Is this picture real? Can there be a place with such a variety of colours? I got it from stumbleupon.com and no information was given.
The Depression made the 1930s a very difficult period for many folk in Scotland. During 1931-1933 more than a quarter of the workforce were unemployed.
One of the biggest projects of the time, the construction of the Cunard liner the Queen Mary, which had begun in 1930, came to a stop the following year and 3,000 men were laid off. Work was not resumed till 1934.
My own family were fortunate, for my father’s job as a grocer with the Co-operative was secure, and as a boy I had no idea of the problems that others were experiencing.
During that decade there were 3 major events which helped to brighten up an otherwise colourless time.
1935 saw the Silver Jubilee celebrations for King George V and Queen Mary. I don’t know if this was observed on any great scale in Scotland. I think we children received commemoratory mugs. I was interested to see that the village of Treeton in South Yorkshire made a real day of it.
This was their programme on 6th May -
10.30 am - procession to church
10.45 am - church service
12.00 to 12.30 pm - church bells
1.00 pm - carnival pageant
2.45 pm - crowning of May Queen and Maypole dancing
3.30 pm - tea for junior children in church schoolroom
4.15 pm - tea for senior children in church schoolroom
4.40 pm - sports in canteen field
7.00 pm - entertainment for old folk in church schoolroom (refreshments and smokes will be provided)
8.30 pm - presentation of prizes for the best dressed horse, vehicles, cycles, pedestrians and - perambulators!!!
10.00 pm - bonfire and fireworks
But that wasn’t all. “The Rother Vale Treeton Prize Band will entertain throughout the Day.”
Well, that really was grand day out!
The second important event was the Coronation of George VI and Queen Elizabeth on 12th May 1937. Again I don’t remember much about it, but I’m pretty sure we were taken to one of the local cinemas by our school. What film we saw, I don’t know.
Then the following year there was the Empire Exhibition in Glasgow during the summer months. This was truly a huge undertaking which attracted 13 million visitors.
We were taken there by our parents. I was aged 12 at that time, but I think that the whole thing was just too big for me to take in and to appreciate. (A 12 year old boy today is much more grown-up than a 12 year old then.) I vaguely remember huge modern-like buildings with names like South Africa, India, Canada, etc. There was a big tower and wonderful fountains. I don’t recall seeing Billy Butlin’s 16-acre amusement park and that surprises me.
Three things are still clear in my mind. A robot in evening dress which entertained the crowds by making jerky movements; he turned out to be a real man!
A clachan - a highland village showing the kind of little houses people lived in long ago.
And the midgets! The publicity pictures showed very tiny people, but once inside we saw that they weren’t all that small! Dressed as toy soldiers, they did a march routine to the music of “The Parade of the Tin Soldiers.”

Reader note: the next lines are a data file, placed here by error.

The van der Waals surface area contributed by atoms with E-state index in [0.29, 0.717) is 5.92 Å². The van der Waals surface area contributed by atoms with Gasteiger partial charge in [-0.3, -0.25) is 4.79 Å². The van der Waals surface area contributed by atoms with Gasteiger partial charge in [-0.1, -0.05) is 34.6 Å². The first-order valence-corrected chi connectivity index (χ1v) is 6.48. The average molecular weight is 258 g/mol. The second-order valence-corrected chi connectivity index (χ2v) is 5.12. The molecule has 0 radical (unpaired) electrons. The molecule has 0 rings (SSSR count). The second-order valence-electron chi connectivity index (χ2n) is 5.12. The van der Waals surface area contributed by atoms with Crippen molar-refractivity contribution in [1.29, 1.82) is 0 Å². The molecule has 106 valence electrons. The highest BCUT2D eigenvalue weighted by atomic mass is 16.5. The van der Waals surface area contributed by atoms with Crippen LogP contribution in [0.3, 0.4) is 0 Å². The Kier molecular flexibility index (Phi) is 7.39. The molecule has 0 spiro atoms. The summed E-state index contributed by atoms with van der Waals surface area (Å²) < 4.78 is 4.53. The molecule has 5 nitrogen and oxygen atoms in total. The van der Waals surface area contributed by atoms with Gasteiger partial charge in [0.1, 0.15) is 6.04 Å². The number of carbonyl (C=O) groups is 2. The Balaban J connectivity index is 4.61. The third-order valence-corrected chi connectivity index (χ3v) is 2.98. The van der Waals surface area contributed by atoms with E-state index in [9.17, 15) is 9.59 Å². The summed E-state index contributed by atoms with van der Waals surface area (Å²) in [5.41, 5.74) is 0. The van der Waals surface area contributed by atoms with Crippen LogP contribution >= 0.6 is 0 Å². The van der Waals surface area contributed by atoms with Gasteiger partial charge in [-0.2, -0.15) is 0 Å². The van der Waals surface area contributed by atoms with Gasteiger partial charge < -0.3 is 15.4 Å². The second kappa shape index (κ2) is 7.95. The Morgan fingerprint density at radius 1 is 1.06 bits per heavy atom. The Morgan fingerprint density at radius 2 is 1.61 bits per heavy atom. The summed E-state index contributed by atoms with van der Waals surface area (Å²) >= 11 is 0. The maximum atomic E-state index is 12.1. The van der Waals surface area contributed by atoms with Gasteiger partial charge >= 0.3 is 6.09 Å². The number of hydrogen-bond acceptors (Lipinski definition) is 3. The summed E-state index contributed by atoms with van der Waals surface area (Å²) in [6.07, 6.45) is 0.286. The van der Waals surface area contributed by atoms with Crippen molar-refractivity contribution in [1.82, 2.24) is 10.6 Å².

And ever since then, when I hear that music, I remember the Empire Exhibition.
The work on the Queen Mary was eventually completed and she set off on her maiden voyage on 27th May 1936.
Since 1967 the liner has been permanently based at Long Beach, California where she operates as a hotel and museum. During that time many stories have been circulating and it’s claimed that the vessel is haunted.
There have been unexplained clanging noises.
A woman in an old-fashioned swimming costume has been seen preparing to dive into a disused empty pool, but she suddenly vanishes; it was later discovered that a woman had drowned in that pool.
A guard was passing watertight door No 13, when his dog stopped and refused to pass it; there had been a fatal accident there, when the door had crushed a young man. On another occasion a female guide was surprised by a ghostly figure, whom she later identified from an old photograph as being the unfortunate young man.
There have been other strange occurrencies. It’s said that the most frightening one happened when the liner was making her final voyage to California. A marine engineer heard a commotion down below - a crunching of metal, the sound of rushing water and men screaming. And this phenomenon has apparently been experienced at other times.
It has been suggested that this last incident is a replay of a collision in which the vessel was involved in 1942 off the Irish coast. The Queen Mary, escorted by HMS Curacoa and 6 destroyers, was carrying nearly 20,000 American servicemen to join the Allies; she was taking a zig-zag course to make things difficult for U-boats. Tragically she bumped into the stern of the Curacoa which broke in two and sank. On the liner a slight bump had been felt, but they sailed on, most of the crew unaware of what had happened.
I’m finishing now on a happier note. This is a lovely idea. I’m all for it!!